Year-end payroll is a complex and multifaceted process, which is why we’ve created a comprehensive year-end payroll checklist to help you tackle all of the major tax- and compliance-related tasks that are required for the season. Along the way, you’ll likely have questions about required tax forms, deadlines, and more specialized concerns like fringe benefits, special payments to employees, expense reimbursements, and more. In this article, we’ll explore some easy-to-forget year-end payroll tasks that you should keep in mind as you finalize your year-end payroll taxes and prepare for the new year ahead.
Payroll-Specific Tasks: W-2s and 1099s
Whether you already work with a qualified payroll provider or currently manage payroll internally, there are a number of special payments to employees that should be accounted for and calculated in wages/earnings.
- Non-cash and cash gifts should be added to an employee’s wages. This does not include “occasional” or De Minimis gifts, but does include things like gift certificates, gift cards, and season tickets to sporting or entertainment events.
- Nontaxable relocation expenses (paid by you to your employee and not to third-parties) should be reported in Box 12 of the W-2 form.
- Group-term life insurance coverage is subject to FICA taxes if the amount exceeds $50,000. In this case, the amount should be reported on the W-2 in Box 12.
- Company car use (personal) should be added to an employee’s wages. In this case, you will need to provide the total miles driven for personal use or calculate a percentage of personal use. If you intend to claim 100% of the car use in wages, use the IRS annual lease value method.
- Other fringe benefits may be subject to state taxes, FUTA, FICA, and federal income tax, depending on special reporting requirements specific to your state and industry.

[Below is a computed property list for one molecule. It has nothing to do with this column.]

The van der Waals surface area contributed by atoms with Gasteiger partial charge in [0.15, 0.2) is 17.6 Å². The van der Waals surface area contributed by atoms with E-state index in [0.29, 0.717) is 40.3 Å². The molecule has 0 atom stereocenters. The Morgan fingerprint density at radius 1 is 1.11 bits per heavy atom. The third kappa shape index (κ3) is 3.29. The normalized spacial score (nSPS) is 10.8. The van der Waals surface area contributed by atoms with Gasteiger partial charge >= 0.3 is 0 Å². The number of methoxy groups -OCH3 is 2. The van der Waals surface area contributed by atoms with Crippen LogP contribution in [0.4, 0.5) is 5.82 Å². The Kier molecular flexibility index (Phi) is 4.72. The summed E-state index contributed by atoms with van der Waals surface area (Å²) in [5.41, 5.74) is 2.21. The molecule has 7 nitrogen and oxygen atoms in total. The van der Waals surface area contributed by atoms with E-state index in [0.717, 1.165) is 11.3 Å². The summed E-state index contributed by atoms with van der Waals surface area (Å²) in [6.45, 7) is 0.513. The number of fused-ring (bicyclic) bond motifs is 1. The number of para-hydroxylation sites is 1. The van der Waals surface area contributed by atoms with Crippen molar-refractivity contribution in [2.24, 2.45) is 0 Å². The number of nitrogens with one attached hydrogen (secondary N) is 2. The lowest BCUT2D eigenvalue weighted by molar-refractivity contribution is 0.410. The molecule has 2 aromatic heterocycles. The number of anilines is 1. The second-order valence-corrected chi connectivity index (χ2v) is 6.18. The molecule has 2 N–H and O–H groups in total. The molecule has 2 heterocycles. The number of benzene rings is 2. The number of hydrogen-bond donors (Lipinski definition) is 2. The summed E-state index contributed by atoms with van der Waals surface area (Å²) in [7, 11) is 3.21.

When it comes to 1099s, you are required to report all payments to nonemployees equal to or exceeding $600. Additionally, if more than 50% of your workforce falls under 1099 classification, you must collect and pay paid family medical leave (PFML) for this portion of your workforce. Remember that PMFL also applies to all W-2 employees and all new employees should be provided with state paperwork that dictates whether they will pay the tax or if the employer will cover their contribution.
Additional Considerations and Payroll Tasks
To ensure ongoing legal compliance, stay attuned to any forthcoming local, state, or federal policy changes that will alter minimum wage rates or employee classification/salary thresholds (for nonexempt and exempt employees) in the coming year. It’s important to prepare for these changes to avoid legal penalties or miscalculations in the first pay period of the new year.
The 401(k) maximum will shift to $22,500 in 2023. If your business offers a 401(k) plan as an employee benefit, be sure to notify your payroll provider of any changes to employer or employee contributions in the new year. Similarly, any changes to health insurance deductions, withholdings, or pay rates should be communicated to your payroll provider, or you should prepare for these adjustments internally.
It's also important to be mindful of tax requirements based on business structure. As just one example, if you are a Sub-S corporation that pays health insurance through a business policy (shareholder health insurance), you must calculate the gross amount of annual health insurance paid for any shareholder with 2% or greater shares in your business. In general, different business types are subject to a unique set of local, state, federal, and industry-specific business tax requirements that could impact their obligations to pay income, employer, self-employment, estimated, and excise taxes.
If you plan to take advantage of the opportunity to offer tax-deductible year-end bonuses to your employees, remember that a pay bonus given in 2022 is deductible in 2022 for cash-basis businesses while accrual-basis businesses have more “breathing room” and can claim bonuses for 2022 even if the payment occurs up to 75 days after the end of the year (by mid-March 2023). Business structure also impacts bonus deduction guidelines for S- and C-corporations, making qualifications for tax-deductible bonuses slightly more complicated. Consult your payroll provider for more information about year-end bonus options based on your business structure.
Optimize Year-End Payroll with Payday
With so many dimensions to year-end payroll, it’s helpful to have experts in your corner. Payday helps you simplify the process and sustain best practices throughout the new year, providing a comprehensive payroll solution that integrates with HR, timekeeping, benefits administration, and more. Ready to streamline payroll, improve employee satisfaction, and make onboarding hassle-free in 2023? Contact us today to start our collaboration.